The Issue

Using next.js has it’s own advantages and not going to go through them in this post but one major blockage while building TillWhen was the number of Database connection each api request was creating. Initially I thought it was just because of the constant restarts of the server I was making that lead to the 30+ connections but I remember setting PG to disregard idle connections after a minute.

Anyway, soon It was obvious that the knex connections I created weren’t getting destroyed and there was a new connection every time I made a request.

Now even though thins could be easily solved for mysql using serverless-mysql which manages the connections based of serverless environments, and I could even use the pg version of the above, serverless-pg but, we already had the whole apps built with knex.js and I didn’t wanna rewrite every query again so had to find a better way.

I had 2 solutions at this point.

  • Memoize the connection.
  • Destroy the connection on request end.

Solution #1 - Memoize

Now, I assume that you have one file that you maintain the knex instance in, if not, then you are going to have to do a lot of refactoring.

Let’s get to creating a knex instance but with a simple variable that will store the connection instance so on the next request, the same is sent back to the handler using the db instance.

utils/db-injector.js

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const dbConfig = require('knexfile');
const knex = require('knex');

let cachedConnection;

export const getDatabaseConnector = () => {
if (cachedConnection) {
console.log('Cached Connection');
return cachedConnection;
}
const configByEnvironment = dbConfig[process.env.NODE_ENV || 'development'];

if (!configByEnvironment) {
throw new Error(
`Failed to get knex configuration for env:${process.env.NODE_ENV}`
);
}
console.log('New Connection');
const connection = knex(configByEnvironment);
cachedConnection = connection;
return connection;
};

We now have a variable cachedConnection that either has an instance, if not, a new one is created and is referred to by it. Now let’s see how you would use this in the request handlers.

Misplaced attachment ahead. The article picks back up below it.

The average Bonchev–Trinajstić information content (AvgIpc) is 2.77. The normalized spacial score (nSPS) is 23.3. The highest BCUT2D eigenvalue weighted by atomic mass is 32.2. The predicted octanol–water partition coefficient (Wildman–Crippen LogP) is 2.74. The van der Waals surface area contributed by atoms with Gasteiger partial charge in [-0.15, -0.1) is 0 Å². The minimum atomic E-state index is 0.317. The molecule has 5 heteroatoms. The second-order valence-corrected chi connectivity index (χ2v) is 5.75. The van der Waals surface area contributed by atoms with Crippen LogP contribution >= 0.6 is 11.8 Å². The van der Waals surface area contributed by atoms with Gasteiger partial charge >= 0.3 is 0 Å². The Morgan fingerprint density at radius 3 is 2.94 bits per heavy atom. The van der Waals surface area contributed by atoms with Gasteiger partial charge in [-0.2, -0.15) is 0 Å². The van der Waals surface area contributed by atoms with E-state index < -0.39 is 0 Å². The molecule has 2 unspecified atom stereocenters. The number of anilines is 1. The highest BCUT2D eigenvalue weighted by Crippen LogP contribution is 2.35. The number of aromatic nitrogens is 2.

controllers/user.js

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const db = require('utils/db-injector');

controller.fetchUser = async (req, res) => {
try {
const data = db()('users').where();
return res.status(200).send(data[0]);
} catch (err) {
console.error(err);
throw err;
}
};

At this point you are almost always getting a cached connection, I say almost always because the actual utils/db-injector.js might get reinit by next.js and you will have a connection that still hanging out with knex for longer than intented. This isn’t much of an issue but if you are like me who doesn’t want this to exist either, let’s get to the second solution.

Solution #2 - Destroy!

Yeah, we mercilessly destroy the connection with the database after each request to make sure that there’s always only one connection per request, the peak of optimization! Which should’ve been handled by knex but let’s not blame knex!

Anyway, the 2nd solution required a simple higher-order function that would

  • take in the request handler
  • give it a connection instance
  • wait for it to complete the request
  • destroy the connection

we start by modifying the db-injector to create a new instance everytime instead of caching because the cached instance won’t exist anymore and will give you a unusable knex connection or no connection at all. Let’s do that first.

utils/db-injector.js

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const dbConfig = require('knexfile');
const knex = require('knex');

let connection;

export const getDatabaseConnector = () => {
return () => {
const configByEnvironment = dbConfig[process.env.NODE_ENV || 'development'];
if (!configByEnvironment) {
throw new Error(
`Failed to get knex configuration for env:${process.env.NODE_ENV}`
);
}
connection = knex(configByEnvironment);
return connection;
};
};

We now have a new connection on every request, let’s write the higher-order function so it can destroy the connection and let the DB of the connection misery.

The higher-order function as said, is going to be very simple, it’s just taking in the handler , waiting for it to complete the request and then we destroy it.

connection-handler.js

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import { getDatabaseConnector } from 'utils/db-injector';
const connector = getDatabaseConnector();

export default (...args) => {
return (fn) => async (req, res) => {
req.db = connector();
await fn(req, res);
await req.db.destroy();
return;
};
};

Why do I pass in req.db?, reason being that if the handler keeps importing the db , the higher-order function has no way to destroy the exact instance, and hence we init the db instance and destroy the instance here. It’s a simple form of self-cleaning.

pages/api/user/index.js

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import connectionHandler from 'connection-handler';

const handler = async (req, res) => {
try {
if (req.method === 'GET') {
// Handle GET Request
} else {
return res.status(404).end();
}
} catch (err) {
return res.status(500).send({ error: 'Oops! Something went wrong!' });
}
};

export default connectionHandler()(handler);

And finally, I’m showing a generic Next.js handler here instead of the full fledged controller like in the example above, since the higher-order function is going to be added in here and not in the controllers. So the only modification you’ll have to do to all the route handlers is , instead of exporting the handlers directly, export a version wrapped in a higher-order function.